In 2014, there were over 1.1 million people living with HIV in the United States, including 60 900 young people (aged 13–24 years) [1,2]. HIV disproportionately impacts gay, bisexual, and other men who have sex with men (collectively referred to as MSM), with HIV surveillance reporting that 67% of all new HIV diagnoses in 2015 were among MSM . It is estimated that just over half (51%) of young people (aged 13–24 years) were not aware of their HIV-positive status compared with 13% unaware for all persons living with HIV infection . Although HIV diagnoses are higher among older persons, HIV surveillance data reported for 2015 show that adolescent MSM (aged 13–19 years) accounted for 5% of all HIV diagnoses among MSM .
Adolescent MSM (aged 13–19 years) are engaging in behaviors that put them at risk for HIV. Data from the 2015 National Youth Risk Behavior Survey (YRBS), which includes students in grades 9–12, show that among male students who reported sexual contact with same-sex partners, 59% reported sex (which may include anal, vaginal, or oral sex with male or female partners) in the 3 months prior to the survey, and 49% did not report condom use during last sexual intercourse . A third (33%) of male students with same-sex partners reported having sexual intercourse with four or more persons during their life.
Early diagnosis and linkage to HIV medical care are important for HIV-positive persons to achieve sustained viral suppression, which significantly reduces transmission (by 93%) and ensure improved health outcomes . The US Preventive Services Task Force (USPSTF) recommends annual screening of adolescents and adults who are at risk for HIV . MSM are considered to be at very high risk for new HIV infection by the USPSTF . Despite this recommendation for routine testing, YRBS data indicate that only 21% of male students with any same-sex sexual contact had ever been tested for HIV . Research shows that compared with adults, adolescents have both a lower perception of their risk and are inaccurate when estimating risk . This lack of knowledge coupled with the high-risk behaviors support the need for them to receive HIV testing.
Although the Centers for Disease Control and Prevention (CDC) has funded local health departments and community-based organizations (CBOs) to provide HIV prevention services for decades, data about CDC-funded HIV testing among adolescent MSM specifically has never been reported in detail in the peer-reviewed literature. This report assesses CDC's contribution to HIV testing among adolescent MSM in nonhealthcare facilities. Unlike routine HIV testing offered in healthcare facilities, nonhealthcare facilities offer targeted HIV testing.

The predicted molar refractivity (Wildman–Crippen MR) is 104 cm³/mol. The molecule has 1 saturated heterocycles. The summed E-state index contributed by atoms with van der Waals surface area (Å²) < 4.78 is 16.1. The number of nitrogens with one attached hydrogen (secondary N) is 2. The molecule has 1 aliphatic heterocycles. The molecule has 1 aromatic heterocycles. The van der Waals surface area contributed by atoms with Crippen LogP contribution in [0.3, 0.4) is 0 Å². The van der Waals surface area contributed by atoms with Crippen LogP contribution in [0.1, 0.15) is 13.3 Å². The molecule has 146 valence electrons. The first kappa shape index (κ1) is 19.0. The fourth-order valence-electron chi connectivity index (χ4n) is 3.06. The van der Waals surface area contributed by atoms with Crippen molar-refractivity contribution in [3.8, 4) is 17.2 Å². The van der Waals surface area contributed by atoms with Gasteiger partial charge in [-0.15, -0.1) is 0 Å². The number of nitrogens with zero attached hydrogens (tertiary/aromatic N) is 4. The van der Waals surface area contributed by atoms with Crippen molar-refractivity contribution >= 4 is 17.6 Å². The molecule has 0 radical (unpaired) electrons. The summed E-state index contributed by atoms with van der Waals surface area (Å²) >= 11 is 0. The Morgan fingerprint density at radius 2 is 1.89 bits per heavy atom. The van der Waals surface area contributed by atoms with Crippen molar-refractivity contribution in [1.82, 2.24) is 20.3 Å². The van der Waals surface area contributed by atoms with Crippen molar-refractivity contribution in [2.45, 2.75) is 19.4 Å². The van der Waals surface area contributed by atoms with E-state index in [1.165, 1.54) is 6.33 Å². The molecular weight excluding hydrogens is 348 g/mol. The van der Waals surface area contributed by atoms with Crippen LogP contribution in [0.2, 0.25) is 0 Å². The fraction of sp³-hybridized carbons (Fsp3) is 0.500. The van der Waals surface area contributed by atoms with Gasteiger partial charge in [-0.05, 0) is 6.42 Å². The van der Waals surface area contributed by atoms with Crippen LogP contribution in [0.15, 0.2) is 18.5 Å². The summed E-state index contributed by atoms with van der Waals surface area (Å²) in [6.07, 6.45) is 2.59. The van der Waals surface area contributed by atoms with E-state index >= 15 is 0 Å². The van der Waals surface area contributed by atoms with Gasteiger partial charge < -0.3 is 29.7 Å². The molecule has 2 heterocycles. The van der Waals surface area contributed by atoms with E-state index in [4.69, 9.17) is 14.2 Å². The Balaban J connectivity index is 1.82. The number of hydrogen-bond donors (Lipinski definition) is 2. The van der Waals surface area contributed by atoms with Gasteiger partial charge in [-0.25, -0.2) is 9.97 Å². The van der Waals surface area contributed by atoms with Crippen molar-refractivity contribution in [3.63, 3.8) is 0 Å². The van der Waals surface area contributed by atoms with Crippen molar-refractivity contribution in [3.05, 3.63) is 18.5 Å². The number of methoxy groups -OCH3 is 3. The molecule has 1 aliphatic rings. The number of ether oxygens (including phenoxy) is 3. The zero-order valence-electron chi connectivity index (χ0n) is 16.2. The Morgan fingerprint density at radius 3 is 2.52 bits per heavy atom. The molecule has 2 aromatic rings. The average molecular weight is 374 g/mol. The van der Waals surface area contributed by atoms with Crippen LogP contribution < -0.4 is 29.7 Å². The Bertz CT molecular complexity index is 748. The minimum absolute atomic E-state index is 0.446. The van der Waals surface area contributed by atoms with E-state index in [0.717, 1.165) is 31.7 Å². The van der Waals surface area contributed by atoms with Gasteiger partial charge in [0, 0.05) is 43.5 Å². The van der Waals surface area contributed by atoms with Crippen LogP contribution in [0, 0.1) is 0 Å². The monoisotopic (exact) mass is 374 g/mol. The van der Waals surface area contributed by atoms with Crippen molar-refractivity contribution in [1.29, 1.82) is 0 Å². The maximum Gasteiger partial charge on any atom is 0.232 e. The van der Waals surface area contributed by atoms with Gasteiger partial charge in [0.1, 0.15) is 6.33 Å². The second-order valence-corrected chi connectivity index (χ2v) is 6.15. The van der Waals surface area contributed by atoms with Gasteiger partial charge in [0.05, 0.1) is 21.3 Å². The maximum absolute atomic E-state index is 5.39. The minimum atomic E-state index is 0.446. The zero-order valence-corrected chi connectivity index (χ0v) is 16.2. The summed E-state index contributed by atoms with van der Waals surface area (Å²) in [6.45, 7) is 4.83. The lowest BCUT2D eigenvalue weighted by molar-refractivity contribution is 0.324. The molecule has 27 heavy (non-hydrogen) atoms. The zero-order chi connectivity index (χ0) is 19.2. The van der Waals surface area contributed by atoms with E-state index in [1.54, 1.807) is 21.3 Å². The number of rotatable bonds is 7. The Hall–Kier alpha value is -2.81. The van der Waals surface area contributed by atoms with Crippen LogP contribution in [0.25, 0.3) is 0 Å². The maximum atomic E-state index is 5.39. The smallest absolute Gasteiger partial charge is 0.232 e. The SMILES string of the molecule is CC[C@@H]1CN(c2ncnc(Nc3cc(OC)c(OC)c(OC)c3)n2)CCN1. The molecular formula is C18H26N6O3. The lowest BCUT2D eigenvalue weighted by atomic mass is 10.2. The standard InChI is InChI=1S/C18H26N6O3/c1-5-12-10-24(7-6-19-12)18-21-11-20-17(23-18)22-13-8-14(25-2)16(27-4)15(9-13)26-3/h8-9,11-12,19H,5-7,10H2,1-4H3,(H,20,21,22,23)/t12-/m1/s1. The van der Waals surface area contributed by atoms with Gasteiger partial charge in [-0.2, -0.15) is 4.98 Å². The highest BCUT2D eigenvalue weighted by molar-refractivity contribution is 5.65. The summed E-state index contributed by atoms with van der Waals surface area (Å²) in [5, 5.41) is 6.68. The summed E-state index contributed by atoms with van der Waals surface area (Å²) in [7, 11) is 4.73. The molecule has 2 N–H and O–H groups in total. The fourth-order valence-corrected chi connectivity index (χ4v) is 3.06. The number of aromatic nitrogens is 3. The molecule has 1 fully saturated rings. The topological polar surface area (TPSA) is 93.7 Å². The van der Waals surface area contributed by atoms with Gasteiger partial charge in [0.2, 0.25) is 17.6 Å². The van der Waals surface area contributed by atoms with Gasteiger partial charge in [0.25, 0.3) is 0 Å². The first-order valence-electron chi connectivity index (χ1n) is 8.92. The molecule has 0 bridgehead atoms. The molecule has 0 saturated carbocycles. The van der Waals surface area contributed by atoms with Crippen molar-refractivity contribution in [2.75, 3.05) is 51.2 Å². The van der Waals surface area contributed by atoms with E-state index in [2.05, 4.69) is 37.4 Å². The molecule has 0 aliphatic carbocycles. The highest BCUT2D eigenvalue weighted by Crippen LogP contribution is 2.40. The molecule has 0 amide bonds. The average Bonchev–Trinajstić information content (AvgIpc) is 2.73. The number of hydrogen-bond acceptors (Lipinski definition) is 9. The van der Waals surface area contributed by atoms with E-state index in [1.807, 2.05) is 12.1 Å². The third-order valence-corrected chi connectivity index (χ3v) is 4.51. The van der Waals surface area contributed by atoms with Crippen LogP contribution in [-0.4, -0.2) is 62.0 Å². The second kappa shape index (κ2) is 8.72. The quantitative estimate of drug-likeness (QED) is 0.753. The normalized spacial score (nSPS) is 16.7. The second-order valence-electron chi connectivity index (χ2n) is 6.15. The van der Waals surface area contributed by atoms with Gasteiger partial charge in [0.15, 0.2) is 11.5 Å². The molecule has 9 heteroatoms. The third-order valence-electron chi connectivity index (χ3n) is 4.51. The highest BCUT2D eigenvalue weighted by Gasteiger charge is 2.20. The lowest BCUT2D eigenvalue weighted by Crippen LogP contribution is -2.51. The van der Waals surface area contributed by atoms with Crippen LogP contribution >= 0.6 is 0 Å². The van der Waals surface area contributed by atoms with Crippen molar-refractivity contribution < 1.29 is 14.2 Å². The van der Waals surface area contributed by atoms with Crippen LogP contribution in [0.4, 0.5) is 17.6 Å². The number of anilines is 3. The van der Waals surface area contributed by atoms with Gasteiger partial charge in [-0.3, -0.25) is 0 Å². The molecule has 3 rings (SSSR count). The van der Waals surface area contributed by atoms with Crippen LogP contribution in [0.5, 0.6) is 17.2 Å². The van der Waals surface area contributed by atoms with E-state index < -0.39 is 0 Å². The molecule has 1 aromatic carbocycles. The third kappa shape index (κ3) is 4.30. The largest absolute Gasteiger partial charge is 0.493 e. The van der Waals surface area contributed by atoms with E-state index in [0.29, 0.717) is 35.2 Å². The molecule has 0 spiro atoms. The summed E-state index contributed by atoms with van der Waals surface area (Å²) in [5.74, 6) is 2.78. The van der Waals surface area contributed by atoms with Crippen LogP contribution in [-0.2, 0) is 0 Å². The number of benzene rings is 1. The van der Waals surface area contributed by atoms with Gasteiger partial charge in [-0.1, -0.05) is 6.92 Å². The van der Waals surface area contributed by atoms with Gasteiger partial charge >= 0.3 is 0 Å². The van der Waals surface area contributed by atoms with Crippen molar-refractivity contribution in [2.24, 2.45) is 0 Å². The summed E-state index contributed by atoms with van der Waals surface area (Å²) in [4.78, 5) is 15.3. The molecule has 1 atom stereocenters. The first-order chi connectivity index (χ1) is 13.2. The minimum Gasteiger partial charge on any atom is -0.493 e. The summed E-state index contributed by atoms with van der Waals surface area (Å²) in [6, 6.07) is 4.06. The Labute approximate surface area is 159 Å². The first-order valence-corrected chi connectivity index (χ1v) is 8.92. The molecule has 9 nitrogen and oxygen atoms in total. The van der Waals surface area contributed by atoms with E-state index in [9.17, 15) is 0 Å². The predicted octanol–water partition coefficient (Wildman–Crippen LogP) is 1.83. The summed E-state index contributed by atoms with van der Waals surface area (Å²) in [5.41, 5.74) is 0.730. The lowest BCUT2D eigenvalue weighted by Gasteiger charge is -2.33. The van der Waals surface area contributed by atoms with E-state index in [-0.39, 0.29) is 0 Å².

During 2015, CDC funded 61 state and local health department jurisdictions and 123 CBOs to deliver HIV prevention services in both healthcare and nonhealthcare facilities. In this report, we examine the extent to which CDC-funded testing programs in nonhealthcare facilities reached adolescent MSM, identified new HIV infections among this population, and linked HIV-positive adolescent MSM to HIV medical care. Adolescent MSM in the context of CDC's HIV testing program are defined as persons whose assigned sex at birth was male, whose current sex identity is male, between the ages of 13 and 19 years, and reported having anal sex with a man in the past 12 months. Key outcomes are assessed by race/ethnicity, HIV-related risk behaviors, and US geographical region. Findings will help to identify gaps in HIV testing for adolescent MSM and inform the focus of future HIV prevention programs.
Data on CDC-funded HIV testing events are collected through CDC's National HIV Prevention Program Monitoring and Evaluation (NHM&E) system. These data are reported by grantees without personal identifiers through a secure, online, CDC-supported system and used by CDC to monitor and evaluate CDC-funded HIV testing activities at the national and jurisdiction level. CDC-funded HIV testing events conducted in 2015 in nonhealthcare facilities (e.g., HIV testing sites and community settings) with adolescent MSM aged 13–19 years in the United States, Puerto Rico, and the U.S. Virgin Islands were analyzed. HIV testing events in healthcare facilities (e.g., emergency rooms and inpatient facilities) were excluded because data to categorize HIV risk (e.g., MSM) are not collected in healthcare facilities from HIV-negative persons. Data for the period 1 January 2015 through 31 December 2015 submitted to CDC by 15 March 2016 were analyzed.